Airlines can’t let guard down despite recent spate of hoax threats

WATCH ABOVE: For the fourth time in five nights, a Westjet flight was forced to land after a bomb threat. But this time, the entire scene played out in Calgary. Jill Croteau reports.

There have been five threats made against flights in Canada over the past week – all of which have turned out to be false.

And David Hyde, an independent security consultant, says it’s nearly impossible to tell how many threats are made against planes each year, as airlines won’t share the numbers.

But, with the advent of social media it’s harder to keep each threat – whether credible or not – quiet.

“The media coverage has increased a little bit,” Hyde said.

He went onto suggest that media coverage of one threat could lead to another, either because the media coverage motivates a copycat or rewards the original prankster with attention.

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Despite each incident this week being a hoax, Hyde said, airlines have to take each threat seriously.

“They can’t really afford to let their guard down,” he said.

But there is a lengthy process in determining whether the threat is credible, Hyde said, and much of it comes down to the specificity of the threat.

How do they determine whether the threat is real?

“The more specific that threat is, the more nuanced it is… the more credible that the threat may be, and the more serious the response is,” he said.

Just some of the things Hyde said investigators would look at include how long the call was, was a particular flight targeted, was there a reason given, did the person say the type of bomb, or why, or when it might go off, or what type of device, or where it is. Investigators will even analyze the tone of voice, whether there is background noise, or if the caller had an accent.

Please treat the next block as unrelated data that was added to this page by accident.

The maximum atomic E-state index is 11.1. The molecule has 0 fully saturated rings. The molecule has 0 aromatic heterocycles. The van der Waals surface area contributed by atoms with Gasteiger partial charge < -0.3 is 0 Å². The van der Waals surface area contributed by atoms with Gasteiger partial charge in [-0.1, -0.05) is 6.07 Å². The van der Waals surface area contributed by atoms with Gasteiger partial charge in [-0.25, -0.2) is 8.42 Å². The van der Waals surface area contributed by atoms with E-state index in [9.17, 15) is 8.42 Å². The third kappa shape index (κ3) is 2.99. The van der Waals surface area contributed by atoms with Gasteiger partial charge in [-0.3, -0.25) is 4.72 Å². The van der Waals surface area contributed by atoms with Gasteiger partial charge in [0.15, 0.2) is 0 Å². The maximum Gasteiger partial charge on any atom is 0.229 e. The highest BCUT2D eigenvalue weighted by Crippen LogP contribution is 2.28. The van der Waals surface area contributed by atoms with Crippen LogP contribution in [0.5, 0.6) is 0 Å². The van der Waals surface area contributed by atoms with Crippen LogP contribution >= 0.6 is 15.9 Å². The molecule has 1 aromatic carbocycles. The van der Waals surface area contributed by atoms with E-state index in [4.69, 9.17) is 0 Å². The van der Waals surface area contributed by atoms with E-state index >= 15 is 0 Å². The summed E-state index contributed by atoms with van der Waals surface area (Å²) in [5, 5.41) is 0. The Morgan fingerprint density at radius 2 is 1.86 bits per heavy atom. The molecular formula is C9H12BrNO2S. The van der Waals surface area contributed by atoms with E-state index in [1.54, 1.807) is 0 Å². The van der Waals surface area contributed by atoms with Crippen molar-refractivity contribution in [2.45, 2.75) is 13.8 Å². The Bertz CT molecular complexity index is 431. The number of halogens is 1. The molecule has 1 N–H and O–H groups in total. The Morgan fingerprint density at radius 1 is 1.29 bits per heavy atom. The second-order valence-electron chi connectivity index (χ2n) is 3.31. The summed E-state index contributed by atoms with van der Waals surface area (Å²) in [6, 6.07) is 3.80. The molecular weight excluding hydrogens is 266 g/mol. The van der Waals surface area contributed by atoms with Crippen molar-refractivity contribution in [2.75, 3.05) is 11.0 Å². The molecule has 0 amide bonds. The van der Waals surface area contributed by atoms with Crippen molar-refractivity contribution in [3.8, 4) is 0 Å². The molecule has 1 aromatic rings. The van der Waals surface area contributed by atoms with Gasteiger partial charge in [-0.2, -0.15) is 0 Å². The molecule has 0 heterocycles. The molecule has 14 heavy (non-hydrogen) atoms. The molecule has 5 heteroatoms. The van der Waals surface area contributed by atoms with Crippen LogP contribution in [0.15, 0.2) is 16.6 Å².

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Four of the five threats made in the past week were against WestJet flights, while the fifth was made against Air Canada.

On June 25, a bomb threat found on a note in the bathroom of an Air Canada flight led to the temporary closure of St. John’s International Airport in Newfoundland.

The second threat occurred Saturday on a flight from Halifax to Edmonton. That flight was diverted to Saskatoon. No explosives were found.

WestJet flight 323 travelling from Toronto to Saskatoon on Tuesday was forced to land after receiving a threat about an alleged explosive device. The plane landed safely and was cleared by Saskatoon police.

WATCH: Another WestJet flight was evacuated after receiving a report of an alleged explosive device on Tuesday night. Alyssa Julie, a Global News producer, was on the flight and describes what happened to her and the other passengers.

A Westjet flight had to be evacuated on Monday after an unspecified threat. The Boeing 737 had left Toronto about an hour before when it was forced to make an emergency landing. Six passengers were injured when leaving the plane.

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And another WestJet flight was the target of a hoax Wednesday. Flight 722 from Vancouver to Toronto was forced to land in Calgary “out of an abundance of caution” as a result.